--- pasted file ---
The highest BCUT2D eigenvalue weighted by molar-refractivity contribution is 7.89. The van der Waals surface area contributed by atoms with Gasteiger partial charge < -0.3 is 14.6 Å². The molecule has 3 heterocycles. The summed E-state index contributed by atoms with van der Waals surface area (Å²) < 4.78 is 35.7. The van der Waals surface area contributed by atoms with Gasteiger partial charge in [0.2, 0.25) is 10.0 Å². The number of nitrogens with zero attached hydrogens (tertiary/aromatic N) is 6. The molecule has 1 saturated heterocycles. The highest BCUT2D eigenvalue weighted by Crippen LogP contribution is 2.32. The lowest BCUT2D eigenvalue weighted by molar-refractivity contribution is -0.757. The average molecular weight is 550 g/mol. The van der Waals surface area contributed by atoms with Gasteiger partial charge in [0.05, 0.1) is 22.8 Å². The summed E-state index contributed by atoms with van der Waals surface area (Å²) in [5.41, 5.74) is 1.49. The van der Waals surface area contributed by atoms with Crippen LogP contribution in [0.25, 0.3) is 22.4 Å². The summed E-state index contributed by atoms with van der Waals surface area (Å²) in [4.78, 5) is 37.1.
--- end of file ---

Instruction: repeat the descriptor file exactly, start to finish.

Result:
The highest BCUT2D eigenvalue weighted by molar-refractivity contribution is 7.89. The van der Waals surface area contributed by atoms with Gasteiger partial charge < -0.3 is 14.6 Å². The molecule has 3 heterocycles. The summed E-state index contributed by atoms with van der Waals surface area (Å²) < 4.78 is 35.7. The van der Waals surface area contributed by atoms with Gasteiger partial charge in [0.2, 0.25) is 10.0 Å². The number of nitrogens with zero attached hydrogens (tertiary/aromatic N) is 6. The molecule has 1 saturated heterocycles. The highest BCUT2D eigenvalue weighted by Crippen LogP contribution is 2.32. The lowest BCUT2D eigenvalue weighted by molar-refractivity contribution is -0.757. The average molecular weight is 550 g/mol. The van der Waals surface area contributed by atoms with Gasteiger partial charge in [0.05, 0.1) is 22.8 Å². The summed E-state index contributed by atoms with van der Waals surface area (Å²) in [5.41, 5.74) is 1.49. The van der Waals surface area contributed by atoms with Crippen LogP contribution in [0.25, 0.3) is 22.4 Å². The summed E-state index contributed by atoms with van der Waals surface area (Å²) in [4.78, 5) is 37.1.